More than ever, Juárez Correa felt like the burro in the story. But then he remembered Paloma. She had lost her father and was growing up on the edge of a garbage dump. Under normal circumstances, her prospects would be limited. But like the burro, she was shaking off the clods of dirt; she had begun climbing the rising mound out of the well.
Some schools are finding new ways for technology to fuel students’ curiosity so they can steer their own learning. —J.K.
Brooklyn Free School
Founded just under a decade ago, the Brooklyn Free School builds on a tradition of democratic education. In this “real, practicing democracy,” students are allowed to direct their own learning. There are no grades or mandatory assignments.
New Technology High School
No desks, no bells, and teachers who lecture by invitation: pretty much what you’d expect of a school dreamed up by Silicon Valley types. Students at this school in Napa, California, must demonstrate technology literacy, mastering skills like digital video production and Flash programming.
Laptop-toting students at this small school in Manhattan participate in an “online collaborative space” in which they interact with teachers and experts. And not just any experts: A NASA scientist and other luminaries have delivered lectures remotely.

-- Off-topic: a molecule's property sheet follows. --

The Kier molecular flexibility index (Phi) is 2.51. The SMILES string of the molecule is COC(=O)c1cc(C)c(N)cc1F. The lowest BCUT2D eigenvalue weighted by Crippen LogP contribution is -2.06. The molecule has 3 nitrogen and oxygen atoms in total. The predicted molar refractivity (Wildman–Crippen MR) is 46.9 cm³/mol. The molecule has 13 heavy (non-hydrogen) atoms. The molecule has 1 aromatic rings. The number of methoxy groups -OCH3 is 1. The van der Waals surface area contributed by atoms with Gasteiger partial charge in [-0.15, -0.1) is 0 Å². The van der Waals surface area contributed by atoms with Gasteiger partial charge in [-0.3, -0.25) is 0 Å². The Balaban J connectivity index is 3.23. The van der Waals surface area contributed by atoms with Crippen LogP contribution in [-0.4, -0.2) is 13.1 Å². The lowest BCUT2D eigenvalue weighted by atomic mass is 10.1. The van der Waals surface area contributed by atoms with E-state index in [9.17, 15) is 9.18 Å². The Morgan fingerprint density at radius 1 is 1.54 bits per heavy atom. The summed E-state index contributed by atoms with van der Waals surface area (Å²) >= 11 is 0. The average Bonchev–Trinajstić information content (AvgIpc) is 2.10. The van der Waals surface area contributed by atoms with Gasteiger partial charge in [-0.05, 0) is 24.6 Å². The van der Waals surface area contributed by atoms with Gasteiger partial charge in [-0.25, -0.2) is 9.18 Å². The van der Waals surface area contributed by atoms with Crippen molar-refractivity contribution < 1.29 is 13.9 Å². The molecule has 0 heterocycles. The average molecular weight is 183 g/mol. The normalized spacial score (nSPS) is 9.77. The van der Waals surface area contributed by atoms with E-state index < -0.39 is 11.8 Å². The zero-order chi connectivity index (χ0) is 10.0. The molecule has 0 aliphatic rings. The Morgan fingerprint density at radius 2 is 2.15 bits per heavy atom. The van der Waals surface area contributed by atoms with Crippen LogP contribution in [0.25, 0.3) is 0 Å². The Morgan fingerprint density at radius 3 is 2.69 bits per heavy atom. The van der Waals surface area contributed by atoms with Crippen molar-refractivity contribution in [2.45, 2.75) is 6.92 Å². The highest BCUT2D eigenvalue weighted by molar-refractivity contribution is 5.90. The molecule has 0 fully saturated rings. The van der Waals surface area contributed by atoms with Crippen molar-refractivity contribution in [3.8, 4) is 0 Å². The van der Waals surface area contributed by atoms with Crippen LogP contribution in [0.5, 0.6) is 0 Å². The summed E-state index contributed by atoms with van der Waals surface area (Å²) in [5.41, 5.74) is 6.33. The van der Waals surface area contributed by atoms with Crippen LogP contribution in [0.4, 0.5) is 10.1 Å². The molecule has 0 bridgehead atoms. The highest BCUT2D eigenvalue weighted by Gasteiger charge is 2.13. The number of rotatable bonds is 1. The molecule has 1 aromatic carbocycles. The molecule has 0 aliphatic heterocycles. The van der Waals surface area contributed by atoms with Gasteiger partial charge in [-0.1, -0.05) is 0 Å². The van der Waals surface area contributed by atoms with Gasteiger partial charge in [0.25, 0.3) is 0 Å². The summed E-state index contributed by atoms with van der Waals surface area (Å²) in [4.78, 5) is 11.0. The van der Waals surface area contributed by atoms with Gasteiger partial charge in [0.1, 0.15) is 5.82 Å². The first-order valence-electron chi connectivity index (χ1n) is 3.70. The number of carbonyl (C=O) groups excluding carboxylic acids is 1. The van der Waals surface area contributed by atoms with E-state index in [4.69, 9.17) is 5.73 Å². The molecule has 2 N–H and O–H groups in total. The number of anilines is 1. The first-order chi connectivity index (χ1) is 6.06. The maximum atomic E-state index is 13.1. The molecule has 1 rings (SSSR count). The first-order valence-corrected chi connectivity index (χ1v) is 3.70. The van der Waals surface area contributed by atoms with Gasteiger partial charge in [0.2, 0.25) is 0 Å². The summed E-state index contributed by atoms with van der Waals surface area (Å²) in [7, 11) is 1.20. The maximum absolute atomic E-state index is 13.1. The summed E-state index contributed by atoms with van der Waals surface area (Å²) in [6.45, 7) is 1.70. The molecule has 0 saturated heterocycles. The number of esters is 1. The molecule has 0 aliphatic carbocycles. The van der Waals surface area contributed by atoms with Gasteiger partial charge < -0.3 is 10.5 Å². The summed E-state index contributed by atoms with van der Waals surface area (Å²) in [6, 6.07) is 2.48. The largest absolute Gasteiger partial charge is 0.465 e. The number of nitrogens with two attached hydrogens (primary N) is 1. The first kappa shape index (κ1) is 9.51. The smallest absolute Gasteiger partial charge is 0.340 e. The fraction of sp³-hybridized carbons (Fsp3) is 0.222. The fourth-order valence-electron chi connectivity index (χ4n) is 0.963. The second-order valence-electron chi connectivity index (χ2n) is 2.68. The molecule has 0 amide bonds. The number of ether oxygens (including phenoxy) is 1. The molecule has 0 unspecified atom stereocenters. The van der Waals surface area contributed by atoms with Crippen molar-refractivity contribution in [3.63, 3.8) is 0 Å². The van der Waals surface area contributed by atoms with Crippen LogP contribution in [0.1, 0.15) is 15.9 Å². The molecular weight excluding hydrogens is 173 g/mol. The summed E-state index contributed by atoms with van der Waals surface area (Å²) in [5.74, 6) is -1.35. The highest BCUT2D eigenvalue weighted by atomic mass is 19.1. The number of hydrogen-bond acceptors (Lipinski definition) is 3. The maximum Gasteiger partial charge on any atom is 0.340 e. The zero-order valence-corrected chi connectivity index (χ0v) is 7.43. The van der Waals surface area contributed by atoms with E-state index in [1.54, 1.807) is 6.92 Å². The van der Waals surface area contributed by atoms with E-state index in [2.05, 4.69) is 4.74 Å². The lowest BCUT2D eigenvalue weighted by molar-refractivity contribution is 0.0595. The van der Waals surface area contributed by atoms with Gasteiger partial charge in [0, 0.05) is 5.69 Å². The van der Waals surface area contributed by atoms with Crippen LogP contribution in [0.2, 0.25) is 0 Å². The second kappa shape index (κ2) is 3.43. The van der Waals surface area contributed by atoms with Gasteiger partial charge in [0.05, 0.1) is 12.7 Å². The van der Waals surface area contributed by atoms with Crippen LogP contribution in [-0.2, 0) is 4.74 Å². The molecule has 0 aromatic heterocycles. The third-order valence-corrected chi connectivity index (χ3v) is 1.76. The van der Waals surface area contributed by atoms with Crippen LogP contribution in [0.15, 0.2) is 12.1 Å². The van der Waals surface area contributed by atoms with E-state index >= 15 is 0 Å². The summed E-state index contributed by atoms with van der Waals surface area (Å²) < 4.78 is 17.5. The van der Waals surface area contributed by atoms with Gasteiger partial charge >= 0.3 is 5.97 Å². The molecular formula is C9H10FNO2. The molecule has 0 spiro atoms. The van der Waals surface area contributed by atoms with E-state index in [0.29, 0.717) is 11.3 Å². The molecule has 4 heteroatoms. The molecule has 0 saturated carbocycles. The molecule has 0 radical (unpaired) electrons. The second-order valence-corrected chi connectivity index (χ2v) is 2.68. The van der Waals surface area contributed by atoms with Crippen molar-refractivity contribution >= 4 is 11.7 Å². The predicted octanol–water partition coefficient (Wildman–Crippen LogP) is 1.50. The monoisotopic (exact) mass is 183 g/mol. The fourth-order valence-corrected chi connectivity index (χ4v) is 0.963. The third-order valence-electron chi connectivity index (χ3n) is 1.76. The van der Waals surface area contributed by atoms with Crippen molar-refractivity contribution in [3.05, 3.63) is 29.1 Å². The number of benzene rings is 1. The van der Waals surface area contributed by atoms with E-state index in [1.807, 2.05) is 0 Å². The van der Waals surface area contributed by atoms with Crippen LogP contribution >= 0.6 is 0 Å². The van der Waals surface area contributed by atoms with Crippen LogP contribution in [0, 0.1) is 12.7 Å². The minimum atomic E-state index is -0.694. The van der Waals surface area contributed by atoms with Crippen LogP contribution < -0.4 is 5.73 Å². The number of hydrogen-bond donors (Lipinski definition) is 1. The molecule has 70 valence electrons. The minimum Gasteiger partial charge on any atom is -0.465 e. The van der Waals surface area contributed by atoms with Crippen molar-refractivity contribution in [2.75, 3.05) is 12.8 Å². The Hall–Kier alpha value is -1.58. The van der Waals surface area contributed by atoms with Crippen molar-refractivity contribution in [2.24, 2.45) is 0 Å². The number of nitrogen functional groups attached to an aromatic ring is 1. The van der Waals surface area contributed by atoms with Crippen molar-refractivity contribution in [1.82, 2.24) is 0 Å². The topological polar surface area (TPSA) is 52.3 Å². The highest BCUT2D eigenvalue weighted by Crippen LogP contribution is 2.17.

High Tech High
Originally a single charter school in San Diego, High Tech High is now a 12-school network that serves more than 5,000 K-12 students. With access to sleek facilities—including labs for subjects like biotech, mechanical engineering, and graphic design—students develop multimedia research projects, consult with experts, and even present their work in professional venues.
Mooresville Graded School District
The eight schools in this district outside Charlotte, North Carolina, provide students from the fourth through twelfth grades with MacBook Airs. That means less lecturing and more projects, with students seeking answers online and sharing their discoveries with one another.
School of One
Multiple skills are taught at the same time in different parts of open-space classrooms in New York City. The program’s approach blends traditional lectures with computer exercises and virtual tutors, and a learning algorithm generates a daily plan for each student.